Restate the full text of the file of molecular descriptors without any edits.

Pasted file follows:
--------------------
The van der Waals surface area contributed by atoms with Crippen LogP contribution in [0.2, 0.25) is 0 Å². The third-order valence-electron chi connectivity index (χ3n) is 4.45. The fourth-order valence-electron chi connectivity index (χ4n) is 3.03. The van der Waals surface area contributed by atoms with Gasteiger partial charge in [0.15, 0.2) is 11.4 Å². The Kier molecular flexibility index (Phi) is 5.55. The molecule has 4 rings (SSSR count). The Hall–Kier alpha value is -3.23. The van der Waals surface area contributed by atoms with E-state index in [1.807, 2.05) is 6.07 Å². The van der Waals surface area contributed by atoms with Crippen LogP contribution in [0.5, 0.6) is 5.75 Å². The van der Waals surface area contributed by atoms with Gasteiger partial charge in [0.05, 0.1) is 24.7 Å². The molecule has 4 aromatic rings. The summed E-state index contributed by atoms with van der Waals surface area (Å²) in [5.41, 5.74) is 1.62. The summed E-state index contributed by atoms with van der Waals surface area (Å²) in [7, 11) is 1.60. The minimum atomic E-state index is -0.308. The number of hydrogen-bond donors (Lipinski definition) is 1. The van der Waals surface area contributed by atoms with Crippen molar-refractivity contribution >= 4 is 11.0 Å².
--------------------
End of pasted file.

The van der Waals surface area contributed by atoms with Crippen LogP contribution in [0.2, 0.25) is 0 Å². The third-order valence-electron chi connectivity index (χ3n) is 4.45. The fourth-order valence-electron chi connectivity index (χ4n) is 3.03. The van der Waals surface area contributed by atoms with Gasteiger partial charge in [0.15, 0.2) is 11.4 Å². The Kier molecular flexibility index (Phi) is 5.55. The molecule has 4 rings (SSSR count). The Hall–Kier alpha value is -3.23. The van der Waals surface area contributed by atoms with E-state index in [1.807, 2.05) is 6.07 Å². The van der Waals surface area contributed by atoms with Crippen LogP contribution in [0.5, 0.6) is 5.75 Å². The van der Waals surface area contributed by atoms with Gasteiger partial charge in [0.05, 0.1) is 24.7 Å². The molecule has 4 aromatic rings. The summed E-state index contributed by atoms with van der Waals surface area (Å²) in [5.41, 5.74) is 1.62. The summed E-state index contributed by atoms with van der Waals surface area (Å²) in [7, 11) is 1.60. The minimum atomic E-state index is -0.308. The number of hydrogen-bond donors (Lipinski definition) is 1. The van der Waals surface area contributed by atoms with Crippen molar-refractivity contribution >= 4 is 11.0 Å².